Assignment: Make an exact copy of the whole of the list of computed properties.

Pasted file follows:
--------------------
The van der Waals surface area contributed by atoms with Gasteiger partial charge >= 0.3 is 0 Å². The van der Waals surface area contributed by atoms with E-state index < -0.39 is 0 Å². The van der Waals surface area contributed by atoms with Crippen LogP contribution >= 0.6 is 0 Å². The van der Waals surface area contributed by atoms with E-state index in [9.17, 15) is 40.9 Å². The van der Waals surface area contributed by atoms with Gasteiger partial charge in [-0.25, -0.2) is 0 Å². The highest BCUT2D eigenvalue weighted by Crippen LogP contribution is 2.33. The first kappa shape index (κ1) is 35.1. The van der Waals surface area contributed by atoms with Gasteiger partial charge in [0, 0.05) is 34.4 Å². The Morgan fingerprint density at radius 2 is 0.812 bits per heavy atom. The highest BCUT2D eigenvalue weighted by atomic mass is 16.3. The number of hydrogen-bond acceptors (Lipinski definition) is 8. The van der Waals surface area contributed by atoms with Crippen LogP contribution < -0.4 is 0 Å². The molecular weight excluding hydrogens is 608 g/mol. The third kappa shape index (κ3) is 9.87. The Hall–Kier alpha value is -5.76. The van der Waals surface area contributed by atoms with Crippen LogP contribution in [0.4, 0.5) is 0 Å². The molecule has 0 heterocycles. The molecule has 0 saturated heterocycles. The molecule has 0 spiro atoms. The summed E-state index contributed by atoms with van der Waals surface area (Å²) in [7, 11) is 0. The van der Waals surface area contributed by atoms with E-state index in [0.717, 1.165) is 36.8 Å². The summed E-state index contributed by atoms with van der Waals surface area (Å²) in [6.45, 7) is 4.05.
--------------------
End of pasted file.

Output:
The van der Waals surface area contributed by atoms with Gasteiger partial charge >= 0.3 is 0 Å². The van der Waals surface area contributed by atoms with E-state index < -0.39 is 0 Å². The van der Waals surface area contributed by atoms with Crippen LogP contribution >= 0.6 is 0 Å². The van der Waals surface area contributed by atoms with E-state index in [9.17, 15) is 40.9 Å². The van der Waals surface area contributed by atoms with Gasteiger partial charge in [-0.25, -0.2) is 0 Å². The highest BCUT2D eigenvalue weighted by Crippen LogP contribution is 2.33. The first kappa shape index (κ1) is 35.1. The van der Waals surface area contributed by atoms with Gasteiger partial charge in [0, 0.05) is 34.4 Å². The Morgan fingerprint density at radius 2 is 0.812 bits per heavy atom. The highest BCUT2D eigenvalue weighted by atomic mass is 16.3. The number of hydrogen-bond acceptors (Lipinski definition) is 8. The van der Waals surface area contributed by atoms with Crippen LogP contribution < -0.4 is 0 Å². The molecular weight excluding hydrogens is 608 g/mol. The third kappa shape index (κ3) is 9.87. The Hall–Kier alpha value is -5.76. The van der Waals surface area contributed by atoms with Crippen LogP contribution in [0.4, 0.5) is 0 Å². The molecule has 0 heterocycles. The molecule has 0 saturated heterocycles. The molecule has 0 spiro atoms. The summed E-state index contributed by atoms with van der Waals surface area (Å²) in [7, 11) is 0. The van der Waals surface area contributed by atoms with E-state index in [0.717, 1.165) is 36.8 Å². The summed E-state index contributed by atoms with van der Waals surface area (Å²) in [6.45, 7) is 4.05.